Sheriff moving mentally ill inmates into apartments

CORVALLIS, Ore. (AP) — The sheriff of Benton County wants to move a couple of regular guests who have mental illness from the lockup to apartments.

“People with mental illness issues require a lot more supervision in jail,” said Sheriff Diana Simpson said. “The goal is to reduce reincarceration, improve care and alleviate overcrowding issues.”

As a test, she said, she plans to move two people into a county-owned apartment complex where the sheriff’s department has rented two studio units for $370 a month.

That compares favorably with the average cost of $150 a day to jail every inmate — or $1,050 a week, Simpson said.

Undersheriff Scott Jackson, the former jail manager, said that jailing people who suffer from mental illnesses interrupts their treatment, which only makes the problem worse.

“Social Security and disability (payments), Medicaid-Medicare and the Oregon Health Plan are either suspended or terminated when they are incarcerated,” Jackson said.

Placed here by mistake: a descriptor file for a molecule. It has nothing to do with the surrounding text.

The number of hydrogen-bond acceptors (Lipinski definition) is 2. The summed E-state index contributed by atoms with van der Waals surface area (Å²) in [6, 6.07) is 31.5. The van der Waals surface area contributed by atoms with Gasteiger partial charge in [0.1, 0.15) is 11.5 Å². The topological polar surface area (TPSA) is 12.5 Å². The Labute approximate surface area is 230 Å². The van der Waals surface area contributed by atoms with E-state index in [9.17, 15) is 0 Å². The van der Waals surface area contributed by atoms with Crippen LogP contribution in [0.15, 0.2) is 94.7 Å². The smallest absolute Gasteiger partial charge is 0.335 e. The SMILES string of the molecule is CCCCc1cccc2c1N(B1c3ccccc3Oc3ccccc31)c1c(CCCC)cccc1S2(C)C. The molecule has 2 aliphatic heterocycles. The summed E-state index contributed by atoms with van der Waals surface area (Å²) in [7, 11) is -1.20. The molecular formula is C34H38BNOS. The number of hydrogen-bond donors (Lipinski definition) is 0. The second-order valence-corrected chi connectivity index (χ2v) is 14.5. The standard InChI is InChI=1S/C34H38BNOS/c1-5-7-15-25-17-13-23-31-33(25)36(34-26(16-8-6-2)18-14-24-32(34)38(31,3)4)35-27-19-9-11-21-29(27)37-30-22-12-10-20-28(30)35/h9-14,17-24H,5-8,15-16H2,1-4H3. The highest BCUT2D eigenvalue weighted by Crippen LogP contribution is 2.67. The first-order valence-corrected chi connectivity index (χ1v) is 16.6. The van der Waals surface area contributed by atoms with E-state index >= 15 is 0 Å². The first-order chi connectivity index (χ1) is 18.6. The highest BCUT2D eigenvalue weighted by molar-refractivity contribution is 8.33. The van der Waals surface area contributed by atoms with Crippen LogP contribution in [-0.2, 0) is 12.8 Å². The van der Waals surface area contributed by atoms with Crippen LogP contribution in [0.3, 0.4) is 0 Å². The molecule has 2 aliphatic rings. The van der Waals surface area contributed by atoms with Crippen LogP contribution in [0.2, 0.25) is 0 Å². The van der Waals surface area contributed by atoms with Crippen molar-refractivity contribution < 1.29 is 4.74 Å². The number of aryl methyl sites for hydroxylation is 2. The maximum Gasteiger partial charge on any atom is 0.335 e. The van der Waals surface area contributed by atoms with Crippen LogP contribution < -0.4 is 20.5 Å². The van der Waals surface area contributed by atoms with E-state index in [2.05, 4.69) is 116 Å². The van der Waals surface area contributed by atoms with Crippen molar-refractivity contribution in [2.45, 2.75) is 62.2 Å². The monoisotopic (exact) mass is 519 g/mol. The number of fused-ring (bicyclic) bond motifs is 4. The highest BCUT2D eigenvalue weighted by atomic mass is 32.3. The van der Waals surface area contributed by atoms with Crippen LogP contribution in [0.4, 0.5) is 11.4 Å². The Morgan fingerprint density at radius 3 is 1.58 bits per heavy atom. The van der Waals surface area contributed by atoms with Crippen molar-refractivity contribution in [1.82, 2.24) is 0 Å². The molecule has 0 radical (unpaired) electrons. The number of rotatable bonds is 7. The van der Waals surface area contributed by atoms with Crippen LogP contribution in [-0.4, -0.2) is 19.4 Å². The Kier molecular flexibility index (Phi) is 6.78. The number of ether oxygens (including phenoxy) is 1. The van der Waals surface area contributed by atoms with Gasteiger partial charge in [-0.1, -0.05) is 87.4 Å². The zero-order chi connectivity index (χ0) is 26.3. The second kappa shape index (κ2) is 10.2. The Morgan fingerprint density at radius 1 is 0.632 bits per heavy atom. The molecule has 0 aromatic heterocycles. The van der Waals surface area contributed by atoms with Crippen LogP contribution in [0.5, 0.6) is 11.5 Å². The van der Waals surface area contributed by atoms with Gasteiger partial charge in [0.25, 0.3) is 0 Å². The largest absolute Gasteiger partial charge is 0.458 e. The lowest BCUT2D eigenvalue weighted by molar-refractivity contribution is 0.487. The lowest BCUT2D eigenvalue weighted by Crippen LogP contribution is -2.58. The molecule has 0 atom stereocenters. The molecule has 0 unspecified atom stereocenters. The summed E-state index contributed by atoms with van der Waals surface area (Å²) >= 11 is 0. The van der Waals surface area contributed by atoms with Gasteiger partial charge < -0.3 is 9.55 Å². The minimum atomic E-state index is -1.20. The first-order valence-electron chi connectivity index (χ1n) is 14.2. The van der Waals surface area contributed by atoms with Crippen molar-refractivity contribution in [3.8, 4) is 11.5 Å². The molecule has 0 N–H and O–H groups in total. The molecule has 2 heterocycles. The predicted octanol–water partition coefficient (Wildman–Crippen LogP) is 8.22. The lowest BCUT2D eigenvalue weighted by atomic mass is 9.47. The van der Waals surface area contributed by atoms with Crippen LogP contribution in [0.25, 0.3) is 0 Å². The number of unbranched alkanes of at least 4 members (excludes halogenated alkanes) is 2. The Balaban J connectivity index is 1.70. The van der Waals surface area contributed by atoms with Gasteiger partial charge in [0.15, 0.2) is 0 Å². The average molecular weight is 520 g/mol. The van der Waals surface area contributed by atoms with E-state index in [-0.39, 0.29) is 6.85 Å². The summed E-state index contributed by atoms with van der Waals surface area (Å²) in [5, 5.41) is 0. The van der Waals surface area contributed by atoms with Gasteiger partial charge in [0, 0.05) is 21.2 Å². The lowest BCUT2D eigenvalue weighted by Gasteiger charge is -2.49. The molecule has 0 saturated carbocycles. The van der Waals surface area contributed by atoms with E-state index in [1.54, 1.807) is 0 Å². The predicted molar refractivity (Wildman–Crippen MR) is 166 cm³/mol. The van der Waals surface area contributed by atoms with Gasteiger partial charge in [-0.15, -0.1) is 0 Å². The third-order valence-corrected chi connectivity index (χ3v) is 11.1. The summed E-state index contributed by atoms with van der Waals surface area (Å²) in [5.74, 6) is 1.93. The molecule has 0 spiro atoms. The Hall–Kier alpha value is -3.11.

Parole and probation officer Abe Griswold will get additional training in how to deal with the mentally ill and supervise the program.

“I’m anticipating frequent contact, two to three times a week,” Griswold said. “We’ll make sure they’re taking their meds and have a structured environment.”

Those housed in the apartments will have to volunteer willingly to be housed and must follow the standard rules of their parole or probation, including a curfew of 10 p.m. to 8 a.m., dependent upon employment hours.

Simpson said the first two inmates haven’t been selected, and prosecutors, defense lawyers and mental health workers will help with that process.

Benton County District Attorney John Haroldson said the program is an important step.

“We work in a system where you only benefit by having more options,” Haroldson said.



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